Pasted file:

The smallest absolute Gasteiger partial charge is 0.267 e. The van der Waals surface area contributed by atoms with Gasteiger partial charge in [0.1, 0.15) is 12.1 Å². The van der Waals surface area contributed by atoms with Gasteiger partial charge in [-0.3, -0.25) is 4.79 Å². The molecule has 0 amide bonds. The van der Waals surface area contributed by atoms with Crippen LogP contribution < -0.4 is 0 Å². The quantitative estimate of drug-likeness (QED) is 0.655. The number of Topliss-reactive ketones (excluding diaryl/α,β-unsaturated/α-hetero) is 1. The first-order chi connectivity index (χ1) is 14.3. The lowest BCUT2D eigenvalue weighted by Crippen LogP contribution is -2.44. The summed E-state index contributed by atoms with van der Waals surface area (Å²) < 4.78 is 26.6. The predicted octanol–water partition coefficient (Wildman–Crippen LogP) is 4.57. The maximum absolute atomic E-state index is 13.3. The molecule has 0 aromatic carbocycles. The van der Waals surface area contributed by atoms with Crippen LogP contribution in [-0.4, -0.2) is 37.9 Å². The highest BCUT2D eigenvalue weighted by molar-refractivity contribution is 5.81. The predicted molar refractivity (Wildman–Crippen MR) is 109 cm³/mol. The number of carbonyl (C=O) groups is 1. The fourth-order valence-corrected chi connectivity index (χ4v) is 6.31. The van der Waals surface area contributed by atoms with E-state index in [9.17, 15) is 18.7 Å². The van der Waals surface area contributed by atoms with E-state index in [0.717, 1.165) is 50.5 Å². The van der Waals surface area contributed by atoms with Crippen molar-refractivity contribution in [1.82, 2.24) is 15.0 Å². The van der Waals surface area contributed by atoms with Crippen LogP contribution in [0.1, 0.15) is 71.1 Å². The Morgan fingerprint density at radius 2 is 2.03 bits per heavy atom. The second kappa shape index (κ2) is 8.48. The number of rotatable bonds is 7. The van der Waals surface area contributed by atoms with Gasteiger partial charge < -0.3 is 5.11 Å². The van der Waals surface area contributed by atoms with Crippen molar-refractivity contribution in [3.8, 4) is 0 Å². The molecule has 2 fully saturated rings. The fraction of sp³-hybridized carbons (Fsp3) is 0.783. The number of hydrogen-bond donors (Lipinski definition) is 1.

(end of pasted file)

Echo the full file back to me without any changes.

The smallest absolute Gasteiger partial charge is 0.267 e. The van der Waals surface area contributed by atoms with Gasteiger partial charge in [0.1, 0.15) is 12.1 Å². The van der Waals surface area contributed by atoms with Gasteiger partial charge in [-0.3, -0.25) is 4.79 Å². The molecule has 0 amide bonds. The van der Waals surface area contributed by atoms with Crippen LogP contribution < -0.4 is 0 Å². The quantitative estimate of drug-likeness (QED) is 0.655. The number of Topliss-reactive ketones (excluding diaryl/α,β-unsaturated/α-hetero) is 1. The first-order chi connectivity index (χ1) is 14.3. The lowest BCUT2D eigenvalue weighted by Crippen LogP contribution is -2.44. The summed E-state index contributed by atoms with van der Waals surface area (Å²) < 4.78 is 26.6. The predicted octanol–water partition coefficient (Wildman–Crippen LogP) is 4.57. The maximum absolute atomic E-state index is 13.3. The molecule has 0 aromatic carbocycles. The van der Waals surface area contributed by atoms with Crippen LogP contribution in [-0.4, -0.2) is 37.9 Å². The highest BCUT2D eigenvalue weighted by molar-refractivity contribution is 5.81. The predicted molar refractivity (Wildman–Crippen MR) is 109 cm³/mol. The number of carbonyl (C=O) groups is 1. The fourth-order valence-corrected chi connectivity index (χ4v) is 6.31. The van der Waals surface area contributed by atoms with E-state index in [9.17, 15) is 18.7 Å². The van der Waals surface area contributed by atoms with E-state index in [0.717, 1.165) is 50.5 Å². The van der Waals surface area contributed by atoms with Crippen molar-refractivity contribution in [1.82, 2.24) is 15.0 Å². The van der Waals surface area contributed by atoms with Crippen LogP contribution in [0.1, 0.15) is 71.1 Å². The Morgan fingerprint density at radius 2 is 2.03 bits per heavy atom. The second kappa shape index (κ2) is 8.48. The number of rotatable bonds is 7. The van der Waals surface area contributed by atoms with Gasteiger partial charge < -0.3 is 5.11 Å². The van der Waals surface area contributed by atoms with Crippen molar-refractivity contribution in [3.8, 4) is 0 Å². The molecule has 2 fully saturated rings. The fraction of sp³-hybridized carbons (Fsp3) is 0.783. The number of hydrogen-bond donors (Lipinski definition) is 1.